Building a wall
-Electric saw / Hand saw
-Sandpaper
-Drill / Drill bits
-Screw driver (battery driven is sufficient)
-Screw bits
-Tape-measure
-Pencil
-Hammer
-Pliers
-Wood plane
-'Festo' plunge-cutting saw
-Tacker and compressor
-The frames, to stabilize the wall,
need to be on the outer sides of the ply-wood sheet and one in the middle.
-The vertical frames are put onto a strong horizontal frame.
-The frames are made of two vertical slats and are connected by shorter horizontal ones.

-There should not be more then 50cm between them.

-Here we tacked them, but screwing is also an option.
-Frames are ready, the ply-wood can be placed 18mm of the ground.
-Use pieces of wood as a measure for the lifting of the ply-wood sheets.
-One frame needs to be sitting at the plate seam.
-Use a little piece of wood (same thickness) to keep the right distance.
-To be able to close the sides of the wall afterwards.
-It is useful to sand the corner to make the patching easier after.
-You can now attach the other half of the ply-wood.

One side of the wall is ready!

To cover the 'backside' of the wall, do exactly the same.

If you like to cover the sides of the wall, so the inside is invisible,

!Keep in mind! the extra mm you need on the left and right of the wall, its the thickness of the ply-wood, for example 16mm (see one picture above here)

Now you can prepare the wall to paint it!
Electric saw / Hand saw
To cut the pieces of ply wood, which will be the surface to hang the art on, the electrical saw is sufficient.

-Make sure the cable does not get in the way.
-Always stand steady on both feet.
-Hold the saw with one hand and the other hand secures the wood from moving away.
-To not cut the wood with an angle, make sure the metal part around the blade lays flat on the wood.

!Very important! Never change the blade when the saw is still connected to the wall plug!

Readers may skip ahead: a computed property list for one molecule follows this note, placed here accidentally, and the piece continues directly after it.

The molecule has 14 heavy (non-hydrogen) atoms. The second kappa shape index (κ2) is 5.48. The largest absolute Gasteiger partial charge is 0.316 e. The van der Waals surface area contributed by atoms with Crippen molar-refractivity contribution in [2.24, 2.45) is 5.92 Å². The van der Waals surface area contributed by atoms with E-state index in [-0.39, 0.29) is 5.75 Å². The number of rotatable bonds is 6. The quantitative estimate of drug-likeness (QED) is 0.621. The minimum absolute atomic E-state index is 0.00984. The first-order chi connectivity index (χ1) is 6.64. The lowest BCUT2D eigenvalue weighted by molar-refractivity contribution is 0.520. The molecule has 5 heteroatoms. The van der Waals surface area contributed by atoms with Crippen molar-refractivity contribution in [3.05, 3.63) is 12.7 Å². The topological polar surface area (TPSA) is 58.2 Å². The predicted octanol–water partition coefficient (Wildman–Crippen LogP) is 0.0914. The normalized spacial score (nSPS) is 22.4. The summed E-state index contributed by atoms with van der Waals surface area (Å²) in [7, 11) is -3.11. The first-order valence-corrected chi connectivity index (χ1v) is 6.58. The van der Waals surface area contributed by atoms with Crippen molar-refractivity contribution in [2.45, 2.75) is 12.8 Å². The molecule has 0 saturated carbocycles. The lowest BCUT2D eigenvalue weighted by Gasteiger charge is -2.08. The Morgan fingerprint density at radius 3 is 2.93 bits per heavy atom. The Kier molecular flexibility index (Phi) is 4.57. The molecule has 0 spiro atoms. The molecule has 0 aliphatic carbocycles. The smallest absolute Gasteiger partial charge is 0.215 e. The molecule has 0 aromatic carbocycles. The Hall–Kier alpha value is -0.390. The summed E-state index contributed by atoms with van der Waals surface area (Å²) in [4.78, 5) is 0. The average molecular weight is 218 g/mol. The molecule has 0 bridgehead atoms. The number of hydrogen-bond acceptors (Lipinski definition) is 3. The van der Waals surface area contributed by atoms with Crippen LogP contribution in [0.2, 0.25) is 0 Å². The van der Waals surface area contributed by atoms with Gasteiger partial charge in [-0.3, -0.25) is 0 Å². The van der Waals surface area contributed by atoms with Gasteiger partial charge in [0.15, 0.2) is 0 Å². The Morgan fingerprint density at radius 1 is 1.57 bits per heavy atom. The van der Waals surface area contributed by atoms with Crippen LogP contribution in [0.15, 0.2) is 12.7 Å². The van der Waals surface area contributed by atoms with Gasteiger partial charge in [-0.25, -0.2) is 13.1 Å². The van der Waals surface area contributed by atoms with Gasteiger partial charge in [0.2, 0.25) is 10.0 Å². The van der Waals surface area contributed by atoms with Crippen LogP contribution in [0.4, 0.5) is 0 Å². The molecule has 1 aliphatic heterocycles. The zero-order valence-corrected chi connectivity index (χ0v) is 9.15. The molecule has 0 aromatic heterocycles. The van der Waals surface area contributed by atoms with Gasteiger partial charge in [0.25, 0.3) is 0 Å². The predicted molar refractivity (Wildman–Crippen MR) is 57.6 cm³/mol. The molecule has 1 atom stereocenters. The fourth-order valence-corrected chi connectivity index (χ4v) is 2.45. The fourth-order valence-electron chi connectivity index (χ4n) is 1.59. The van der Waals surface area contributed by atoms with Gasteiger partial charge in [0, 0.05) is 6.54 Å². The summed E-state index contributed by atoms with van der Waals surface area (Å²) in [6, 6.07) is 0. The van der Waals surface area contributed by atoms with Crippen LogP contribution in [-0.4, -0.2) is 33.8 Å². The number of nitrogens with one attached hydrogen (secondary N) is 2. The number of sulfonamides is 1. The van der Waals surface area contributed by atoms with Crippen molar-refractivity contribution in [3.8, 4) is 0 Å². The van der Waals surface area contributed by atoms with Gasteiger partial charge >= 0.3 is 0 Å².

Hand saw:
-Never push the saw into the wood, let the saw-teeth do the job.
-Draw a pencil line to follow.
-The forefinger aligns with the saw.
-Watch your thumb on the other hand.
Different grain types/size:
40, 80, 150, 240, 600

Higher the number, finer is the grain.
For wood and sanding off the filling plaster, size 80 then 150 will do.
Lack 240

You can get the sandpaper in different shapes and sizes, for different machines.
-sheet
-belt
-disc
-sponge

For best grip and straight sanding use a sandpaper holder.

Or a piece of wood (hand size) to fold the sanding paper around it.
Sandpaper
Drill / Drill bits
For wood:

-Drill bits for wood have a sharp point for boring holes, as opposed to standard bits that are blunt on the end.
-The drill bit should go in straight, using a steady pressure. If you go in on an angle, you could splinter the wood, and if you drill too fast, the wood can burn.

For steel:

-There are two types of drill bits that you can count on for metalworking projects: titanium and cobalt.
-They are very hard, and corrosion-resistant. They last much longer than regular HSS (high-speed steel) drill bits, and they are good for cutting through any metal, including metal sheeting. They are also highly resistant to heat and are very hard and abrasive.

For stone:

-They have this little hammer-shark-head at the top.
-You want to use a hammer drill to make your holes. Mostly wired drills have this hammer function.

for wood

for metal
for stone
Screw driver
They say girls decide on the color for things they buy?
Maybe...
I can not really recommend a certain drill, but I love Makita!!